August 19, 2013

New pregnancy book OKs coffee, wine and sushi

Author of 'Expecting Better' says data doesn't support some mainstream advice.

By LEANNE ITALIE/The Associated Press

(Continued from page 1)

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Emily Oster, author of "Expecting Better: Why the Conventional Pregnancy Wisdom Is Wrong-and What You Really Need to Know." (AP Photo/Penguin Press, Matthew Gilson)

AP

Isn't that what the American Congress of Obstetricians and Gynecologists is for? They have committees to vet research and keep up to date.

Yeah, it is, and actually in a lot of cases I found that women would do quite well to read the ACOG opinions. There were a few cases where I thought perhaps they were overly cautious but actually there's a lot of settings in which I think that would be a great place to start. There are certainly times in which practice hasn't really caught up to those opinions.

A lot of the choices that women need to make in pregnancy, it's sort of not possible for ACOG to tell them the right answer. For example, if you think about prenatal testing you're thinking about a case in which you're trading off more information about the baby for some small risk of miscarriage. Ultimately that needs to be combined with women's own ideas about how they feel about a miscarriage versus how they feel about a developmentally delayed child and that's not something a recommendation can tell you. That's something you need to learn to think through on your own.

That leads me to the vices, including alcohol. You and ACOG differ on that one. ACOG recommends no alcohol.

 I think we can all agree that heavy drinking and binge drinking, even occasionally, is very dangerous, and I certainly say that in the book. What I found is there are a large number of quite good studies with a lot of women that show having an occasional glass of wine does not seem to pose a problem, that children of pregnant women who drink occasionally have similar or in some cases even better outcomes than children of women who abstain. This is a very personal choice. In some other countries the recommendations are it's OK.

When in this country did pregnancy become this exercise in self-denial? Are women needlessly suffering?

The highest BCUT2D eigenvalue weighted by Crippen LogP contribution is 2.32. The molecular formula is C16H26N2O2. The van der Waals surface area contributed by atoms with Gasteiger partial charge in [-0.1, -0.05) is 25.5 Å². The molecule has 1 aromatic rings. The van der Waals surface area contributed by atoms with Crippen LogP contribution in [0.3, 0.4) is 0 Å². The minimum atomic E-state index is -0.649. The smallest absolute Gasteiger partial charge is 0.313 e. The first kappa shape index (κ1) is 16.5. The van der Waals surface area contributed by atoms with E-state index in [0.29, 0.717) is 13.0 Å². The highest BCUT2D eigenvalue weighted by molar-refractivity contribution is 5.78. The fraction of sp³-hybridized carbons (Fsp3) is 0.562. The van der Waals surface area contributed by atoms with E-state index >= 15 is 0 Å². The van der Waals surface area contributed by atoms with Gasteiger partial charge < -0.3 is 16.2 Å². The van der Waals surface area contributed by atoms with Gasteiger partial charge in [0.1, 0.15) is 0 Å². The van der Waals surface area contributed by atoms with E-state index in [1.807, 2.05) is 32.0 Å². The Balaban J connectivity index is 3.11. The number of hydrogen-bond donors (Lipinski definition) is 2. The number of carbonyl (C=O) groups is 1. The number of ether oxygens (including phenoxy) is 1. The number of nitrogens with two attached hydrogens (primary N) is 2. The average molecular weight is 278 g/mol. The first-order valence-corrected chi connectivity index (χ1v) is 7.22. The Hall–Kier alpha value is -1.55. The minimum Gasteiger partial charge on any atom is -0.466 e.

I think sometimes. I think we've moved this way over time and in some ways it's very good, thinking through pregnancy and parenting in a thoughtful and careful way. I think that's great. But I think there is, sometimes, this kind of shaming aspect to pregnancy. That's maybe not so productive.

The editors at Parents.com have already called some of your recommendations flat-out dangerous to pregnant women, particularly your views on alcohol and caffeine consumption.

Many of the OBs that I have spoken to and many of the women who I have talked to about the recommendations from their doctors have told me that the doctors say, 'Yeah, it's fine to have a couple glasses of wine.' This is a conversation which will continue to evolve.

What were some of the surprises when you started digging into the research?

One thing that came up that I found quite surprising is that a number of women that I knew who have been pregnant were put on bed rest. When I started looking into that more I found the evidence doesn't really support any benefit from bed rest in terms of preventing preterm labor. I think that lately doctors have started moving away from that pretty extensively. It has some negative impact, particularly around issues of muscle atrophy and other medical reasons.

Should women trust their doctors?

 Absolutely. But women have a responsibility to learn things about this process for themselves so they can actively participate in this conversation with their doctors.

What are your top five fallacies about pregnancy?

One is that much of the evidence suggested an occasional drink is OK. Bed rest is not a great idea. Gaining too much weight may in fact be less risky than gaining too little weight. Sushi is OK. And coffee in moderation is fine.

And in terms of toxoplasmosis, which is a parasitic infection that can cause birth defects, when I looked at the data on this, there's actually no evidence that women who clean the cat litter box or have cats are more likely to get this, but I do see some links between doing a lot of outdoor gardening and having this infection. There are all kinds of animals that might poop in your garden. Not just cats.

 

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